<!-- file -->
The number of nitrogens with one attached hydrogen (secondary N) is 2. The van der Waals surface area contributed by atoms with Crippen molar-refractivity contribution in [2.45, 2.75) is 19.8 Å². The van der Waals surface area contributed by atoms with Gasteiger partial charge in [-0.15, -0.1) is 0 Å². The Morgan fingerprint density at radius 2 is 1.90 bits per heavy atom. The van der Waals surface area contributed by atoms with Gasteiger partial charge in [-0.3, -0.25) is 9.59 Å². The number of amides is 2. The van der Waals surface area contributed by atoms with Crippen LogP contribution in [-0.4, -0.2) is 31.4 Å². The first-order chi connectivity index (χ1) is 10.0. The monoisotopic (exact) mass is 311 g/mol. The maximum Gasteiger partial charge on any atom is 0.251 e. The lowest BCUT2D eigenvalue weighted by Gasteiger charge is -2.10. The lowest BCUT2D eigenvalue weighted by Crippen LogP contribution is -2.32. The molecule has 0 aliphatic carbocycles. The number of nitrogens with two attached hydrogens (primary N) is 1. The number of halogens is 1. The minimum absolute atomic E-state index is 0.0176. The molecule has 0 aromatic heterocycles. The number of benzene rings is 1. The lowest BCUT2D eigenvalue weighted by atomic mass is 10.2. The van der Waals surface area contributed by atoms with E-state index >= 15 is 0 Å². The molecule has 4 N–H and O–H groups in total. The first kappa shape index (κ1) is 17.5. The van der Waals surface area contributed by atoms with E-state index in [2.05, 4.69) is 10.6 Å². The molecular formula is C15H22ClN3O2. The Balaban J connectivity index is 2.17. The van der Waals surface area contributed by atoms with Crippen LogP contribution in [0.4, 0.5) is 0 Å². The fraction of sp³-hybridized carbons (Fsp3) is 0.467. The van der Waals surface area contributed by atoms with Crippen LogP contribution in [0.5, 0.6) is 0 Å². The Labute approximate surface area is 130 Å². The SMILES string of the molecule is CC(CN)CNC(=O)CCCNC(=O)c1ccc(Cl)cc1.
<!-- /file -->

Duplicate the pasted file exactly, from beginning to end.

The number of nitrogens with one attached hydrogen (secondary N) is 2. The van der Waals surface area contributed by atoms with Crippen molar-refractivity contribution in [2.45, 2.75) is 19.8 Å². The van der Waals surface area contributed by atoms with Gasteiger partial charge in [-0.15, -0.1) is 0 Å². The Morgan fingerprint density at radius 2 is 1.90 bits per heavy atom. The van der Waals surface area contributed by atoms with Gasteiger partial charge in [-0.3, -0.25) is 9.59 Å². The number of amides is 2. The van der Waals surface area contributed by atoms with Crippen LogP contribution in [-0.4, -0.2) is 31.4 Å². The first-order chi connectivity index (χ1) is 10.0. The monoisotopic (exact) mass is 311 g/mol. The maximum Gasteiger partial charge on any atom is 0.251 e. The lowest BCUT2D eigenvalue weighted by Gasteiger charge is -2.10. The lowest BCUT2D eigenvalue weighted by Crippen LogP contribution is -2.32. The molecule has 0 aliphatic carbocycles. The number of nitrogens with two attached hydrogens (primary N) is 1. The number of halogens is 1. The minimum absolute atomic E-state index is 0.0176. The molecule has 0 aromatic heterocycles. The number of benzene rings is 1. The lowest BCUT2D eigenvalue weighted by atomic mass is 10.2. The van der Waals surface area contributed by atoms with E-state index >= 15 is 0 Å². The molecule has 4 N–H and O–H groups in total. The first kappa shape index (κ1) is 17.5. The van der Waals surface area contributed by atoms with E-state index in [2.05, 4.69) is 10.6 Å². The molecular formula is C15H22ClN3O2. The Balaban J connectivity index is 2.17. The van der Waals surface area contributed by atoms with Crippen LogP contribution in [0.4, 0.5) is 0 Å². The fraction of sp³-hybridized carbons (Fsp3) is 0.467. The van der Waals surface area contributed by atoms with Crippen LogP contribution in [0.5, 0.6) is 0 Å². The Labute approximate surface area is 130 Å². The SMILES string of the molecule is CC(CN)CNC(=O)CCCNC(=O)c1ccc(Cl)cc1.